The man is wearing a tabua (presentation whale tooth), which is normally an important item of presentation, not an ornament.

Photo Rotuman man and female relatives

The man is dressed entirely as a European, in suit, waistcoat, shirt and tie, trousers and boots. The two women wear vinivoa (pinafore bodices) introduced by the missionaries, and cloth isulu (wrap-around skirts).

Photo Fijians

Cricket was introduced by the British and quickly picked up by Fijians. It remains a popular sport in some parts of Fiji today.

Photo young woman of Lomaloma

She is wearing a liku skirt of stripped, pleated and variously dyed pandanus leaf, with a long hanging tassel of probably dark red dyed vau hibiscus bast fibres, the latter being indicative of chiefly status.

Photo Joeli Bulu

Joeli Bulu was influential in the conversion of Cakobau, the Vunivalu of Bau, to Christianity in the 1850s, and was for many years Cakobau’s personal chaplain.

Photo Samoan woman

Many of the items shown were Dufty’s studio props and appear in other portraits. Dufty also sold Fijian curios, and the priest’s dish on the left was bought by Sir Arthur Gordon.

Photo Ratu Timoci Tavanavanua

Timoci is holding an iula drisia throwing club and wearing a cotton isulu with a white barkcloth waistsash and smoked barkcloth iwabale shoulder sash.

Photo Adi Senisia

Adi Senisia is holding a feather duster that was used by Dufty as a studio prop, and appears in eleven other portraits.

Photo Emily Trask

Francis Dufty made a second portrait of Emily Trask, that time wearing traditional Fijian clothing.

Breastplate Z 2749

                    Breastplate, Civatabua Formed of seven plates of whale ivory, and of Tongan origin, this breastplate was amongst the first objects collected by von Hügel in Fiji during his journey up

Manos Creadoras (Creative Hands): Chilean arts and crafts

Friday 16 May, 5-9pm Museums at Night The museum is delighted to welcome three Chilean artists travelling to the UK for the first time. Join us for this special evening opening; drop in and talk to the artists who will

Photo Double-hulled canoe P.43887.HNL

Double-hulled canoe, Drua A small drua about to cavu, which involves lifting the sail from one end of the main hull, sliding it along to slot into the other end, thereby changing direction. Small double canoes continued to be made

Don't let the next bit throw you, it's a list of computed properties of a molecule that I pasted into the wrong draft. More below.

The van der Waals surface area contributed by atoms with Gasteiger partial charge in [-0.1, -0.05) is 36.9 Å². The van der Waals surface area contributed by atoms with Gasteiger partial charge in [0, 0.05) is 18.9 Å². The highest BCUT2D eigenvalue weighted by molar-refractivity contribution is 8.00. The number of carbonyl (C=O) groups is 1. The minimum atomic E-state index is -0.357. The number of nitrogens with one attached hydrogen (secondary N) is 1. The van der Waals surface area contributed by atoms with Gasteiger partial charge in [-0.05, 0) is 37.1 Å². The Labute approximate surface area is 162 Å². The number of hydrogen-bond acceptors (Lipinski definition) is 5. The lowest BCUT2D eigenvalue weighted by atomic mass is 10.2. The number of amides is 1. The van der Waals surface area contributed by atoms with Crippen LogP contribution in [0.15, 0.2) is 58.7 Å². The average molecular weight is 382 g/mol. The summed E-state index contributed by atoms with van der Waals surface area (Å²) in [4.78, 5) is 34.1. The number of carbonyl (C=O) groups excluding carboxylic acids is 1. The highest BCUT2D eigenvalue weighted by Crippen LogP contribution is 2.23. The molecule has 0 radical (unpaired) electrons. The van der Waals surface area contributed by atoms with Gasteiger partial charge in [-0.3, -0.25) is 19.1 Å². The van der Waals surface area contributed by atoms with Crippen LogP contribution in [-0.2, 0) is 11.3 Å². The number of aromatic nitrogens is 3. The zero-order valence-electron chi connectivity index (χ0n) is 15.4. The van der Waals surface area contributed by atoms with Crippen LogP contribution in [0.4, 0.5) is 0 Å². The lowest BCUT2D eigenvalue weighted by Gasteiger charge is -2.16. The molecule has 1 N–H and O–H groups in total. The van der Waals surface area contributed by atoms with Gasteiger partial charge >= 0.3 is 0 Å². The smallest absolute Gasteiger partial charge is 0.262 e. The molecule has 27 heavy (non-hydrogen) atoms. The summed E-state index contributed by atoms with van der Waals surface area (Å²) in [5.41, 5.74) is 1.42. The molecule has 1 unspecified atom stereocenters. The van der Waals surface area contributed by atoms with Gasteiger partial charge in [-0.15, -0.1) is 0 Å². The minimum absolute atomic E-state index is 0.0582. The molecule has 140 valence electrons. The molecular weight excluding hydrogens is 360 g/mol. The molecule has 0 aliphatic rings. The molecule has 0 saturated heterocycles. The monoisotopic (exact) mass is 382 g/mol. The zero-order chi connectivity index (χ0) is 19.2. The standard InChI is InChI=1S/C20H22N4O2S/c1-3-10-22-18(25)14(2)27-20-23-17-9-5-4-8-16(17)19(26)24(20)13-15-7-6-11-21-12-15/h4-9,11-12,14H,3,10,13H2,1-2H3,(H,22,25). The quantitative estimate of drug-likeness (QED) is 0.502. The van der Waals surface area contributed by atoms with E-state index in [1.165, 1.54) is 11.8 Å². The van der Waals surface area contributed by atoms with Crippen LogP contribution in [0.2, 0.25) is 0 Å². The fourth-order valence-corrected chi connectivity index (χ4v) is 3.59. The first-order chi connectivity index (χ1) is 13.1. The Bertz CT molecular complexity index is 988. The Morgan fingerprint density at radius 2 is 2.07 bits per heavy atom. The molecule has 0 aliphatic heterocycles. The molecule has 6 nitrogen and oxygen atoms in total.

Map Fiji Spear Z 3963

                      Spear, Saisai This saisai takes its shape from forked fishing spears.The four heads are bound to the central shaft with plaited coir cords (magimagi). Generally reserved for chiefs and

Club Z 3097

Club, Totokia This totokia is entirely carved with very fine zigzags pattern (tavatava) and a number of small figures: one figure holds a totokia club, one a turtle and another is being attacked by a shark. Originally from Fiji. Acquired

Map Western Polynesia Club Z 3296

Club, Bowai Very large and heavy bowai. A cord of plaited coir threaded with white glass beads is attached around the handle. The size of this club suggests that it was owned by someone of high status. Fiji. Collected by

Photo Navukinivanua P.99803.VH

Navukinivanua One of the last great drua, named Navukinivanua (the turner of the land), with members of Cakobau’s family and his retainers. The name likely refers to the changing political situation following Fiji’s cession to Britain in 1874. The canoe

Breastplate Z 2724

Shell breastplate, Civa Polished shell, probably gold-lipped oyster (Pinctada maxima) strung on two lengths of twisted pandanus fibre. Shell breastplates like this probably preceded whale ivory ones. Fiji. Collected by Sir A. Gordon, 1875-80. Z 2724 The sea Materials originating

Garland 2013.29